Few things are better than kicking back on the couch and streaming your favourite album wirelessly to your stereo from your phone. That’s easy to do with AirPlay, but if you don’t want to pay for Apple’s solutions, a Raspberry Pi does the job remarkably well.
It’s Raspberry Pi Week at Lifehacker, and we’ll be showing you some awesome DIY projects you can put together with this miraculous device. If you haven’t acquired one yet, check out our introduction to the Pi to learn more about what it is, what you’ll need, and the cool stuff you can do with one such as setting up a personal VPN and turning it into an XBMC media center.
Check out the video above for a quick demo of what this project entails, and what you’ll get with the final product. With a few tweaks to your initial Raspberry Pi installation, you can turn it into an amazing little device that can receive audio from any AirPlay-compatible device. That means wireless streaming to any speakers you have in the house. Music in the video by Comfort Fit and Jonathan Coulton.
What You’ll Need
Getting the AirPlay receiver up and running on the Pi is easy, but you’ll need a few materials first:
- A Raspberry Pi: If you’re not sure where to buy one, check out our introduction to the Pi for more info.
- An HDMI or composite video cable: You’ll need this cable to connect your Raspberry Pi to your television or monitor temporarily to get the Raspberry Pi set up.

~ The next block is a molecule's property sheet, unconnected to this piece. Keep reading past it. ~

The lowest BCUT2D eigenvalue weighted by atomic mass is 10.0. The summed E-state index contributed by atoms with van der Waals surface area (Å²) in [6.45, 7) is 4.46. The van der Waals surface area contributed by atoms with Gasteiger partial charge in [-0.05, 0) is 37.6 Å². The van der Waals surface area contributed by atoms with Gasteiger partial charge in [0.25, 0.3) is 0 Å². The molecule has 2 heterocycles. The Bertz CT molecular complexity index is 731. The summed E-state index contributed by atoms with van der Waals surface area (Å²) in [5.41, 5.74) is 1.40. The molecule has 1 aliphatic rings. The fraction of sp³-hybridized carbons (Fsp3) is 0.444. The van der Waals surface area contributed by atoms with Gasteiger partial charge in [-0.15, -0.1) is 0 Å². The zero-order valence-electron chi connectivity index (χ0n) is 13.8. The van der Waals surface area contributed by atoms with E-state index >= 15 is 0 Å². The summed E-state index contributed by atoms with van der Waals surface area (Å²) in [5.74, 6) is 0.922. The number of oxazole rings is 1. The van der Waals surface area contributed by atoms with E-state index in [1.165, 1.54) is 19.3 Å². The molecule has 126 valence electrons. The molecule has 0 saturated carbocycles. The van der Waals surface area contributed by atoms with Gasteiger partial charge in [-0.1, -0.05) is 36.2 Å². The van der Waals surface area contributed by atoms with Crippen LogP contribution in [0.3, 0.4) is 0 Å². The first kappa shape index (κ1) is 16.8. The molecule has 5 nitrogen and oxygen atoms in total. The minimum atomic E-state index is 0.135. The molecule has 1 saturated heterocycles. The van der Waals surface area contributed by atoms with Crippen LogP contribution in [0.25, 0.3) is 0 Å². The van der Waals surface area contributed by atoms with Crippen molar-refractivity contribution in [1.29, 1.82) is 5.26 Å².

- An 8GB Class 10 SD card (or better) and a card reader (if you don’t have one built into your computer): You can go smaller or slower, but an 8GB Class 10 card will get you the best performance, and they’re pretty cheap. Most SD cards will work, but some aren’t compatible and will therefore cause issues. You can find out which cards are compatible, or locate a place to buy a compatible card with an operating system pre-installed, on this page.
- A USB keyboard and mouse: Any standard USB keyboard or mouse will do. You’ll only need these for the setup process, so whatever you have attached to your computer right now should do the trick.
- A good quality, micro USB power supply that can provide at least 700mA at 5V: Most modern smartphone chargers supply 700mA at 5V, but not all do. Check the bottom of your charger and look for a block of text. You’ll see its output values in that text which may read 0.7A instead of 700mA). If it offers at least that much power, you’re good to go. Don’t use a poor quality charger or you may run into problems.
- A 3.5mm stereo audio cable : You need this to run the Raspberry Pi into your stereo.